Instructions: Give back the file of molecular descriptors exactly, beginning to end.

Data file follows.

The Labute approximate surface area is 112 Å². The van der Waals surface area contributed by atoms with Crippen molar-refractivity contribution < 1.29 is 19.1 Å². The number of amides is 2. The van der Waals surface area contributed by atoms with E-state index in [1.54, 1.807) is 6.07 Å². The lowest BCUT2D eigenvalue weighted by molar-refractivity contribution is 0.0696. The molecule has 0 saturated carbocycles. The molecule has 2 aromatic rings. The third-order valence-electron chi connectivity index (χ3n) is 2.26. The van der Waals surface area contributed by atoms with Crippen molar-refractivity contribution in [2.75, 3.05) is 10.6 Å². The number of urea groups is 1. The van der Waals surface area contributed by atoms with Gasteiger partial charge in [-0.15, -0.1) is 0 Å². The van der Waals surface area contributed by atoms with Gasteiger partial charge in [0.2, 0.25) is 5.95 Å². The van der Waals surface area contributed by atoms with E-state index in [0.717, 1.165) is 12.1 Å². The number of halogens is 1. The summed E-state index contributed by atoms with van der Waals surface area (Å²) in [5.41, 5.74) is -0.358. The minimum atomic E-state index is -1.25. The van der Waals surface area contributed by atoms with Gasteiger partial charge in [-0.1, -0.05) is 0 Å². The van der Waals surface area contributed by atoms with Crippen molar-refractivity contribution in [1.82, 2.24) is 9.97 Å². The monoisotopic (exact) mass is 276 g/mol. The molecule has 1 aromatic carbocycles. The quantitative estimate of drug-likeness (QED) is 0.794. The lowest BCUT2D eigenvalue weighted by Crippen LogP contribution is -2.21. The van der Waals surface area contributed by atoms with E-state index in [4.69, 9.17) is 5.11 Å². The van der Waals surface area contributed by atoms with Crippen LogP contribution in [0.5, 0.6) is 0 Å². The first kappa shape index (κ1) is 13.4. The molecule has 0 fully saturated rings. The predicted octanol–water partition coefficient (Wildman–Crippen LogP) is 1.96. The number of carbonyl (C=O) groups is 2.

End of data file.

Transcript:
The Labute approximate surface area is 112 Å². The van der Waals surface area contributed by atoms with Crippen molar-refractivity contribution < 1.29 is 19.1 Å². The number of amides is 2. The van der Waals surface area contributed by atoms with E-state index in [1.54, 1.807) is 6.07 Å². The lowest BCUT2D eigenvalue weighted by molar-refractivity contribution is 0.0696. The molecule has 0 saturated carbocycles. The molecule has 2 aromatic rings. The third-order valence-electron chi connectivity index (χ3n) is 2.26. The van der Waals surface area contributed by atoms with Crippen molar-refractivity contribution in [2.75, 3.05) is 10.6 Å². The number of urea groups is 1. The van der Waals surface area contributed by atoms with Gasteiger partial charge in [-0.15, -0.1) is 0 Å². The van der Waals surface area contributed by atoms with Gasteiger partial charge in [0.2, 0.25) is 5.95 Å². The van der Waals surface area contributed by atoms with E-state index in [0.717, 1.165) is 12.1 Å². The number of halogens is 1. The summed E-state index contributed by atoms with van der Waals surface area (Å²) in [5.41, 5.74) is -0.358. The minimum atomic E-state index is -1.25. The van der Waals surface area contributed by atoms with Gasteiger partial charge in [-0.1, -0.05) is 0 Å². The van der Waals surface area contributed by atoms with Crippen molar-refractivity contribution in [1.82, 2.24) is 9.97 Å². The monoisotopic (exact) mass is 276 g/mol. The molecule has 1 aromatic carbocycles. The quantitative estimate of drug-likeness (QED) is 0.794. The lowest BCUT2D eigenvalue weighted by Crippen LogP contribution is -2.21. The van der Waals surface area contributed by atoms with E-state index in [4.69, 9.17) is 5.11 Å². The van der Waals surface area contributed by atoms with Crippen LogP contribution in [0.5, 0.6) is 0 Å². The first kappa shape index (κ1) is 13.4. The molecule has 0 fully saturated rings. The predicted octanol–water partition coefficient (Wildman–Crippen LogP) is 1.96. The number of carbonyl (C=O) groups is 2.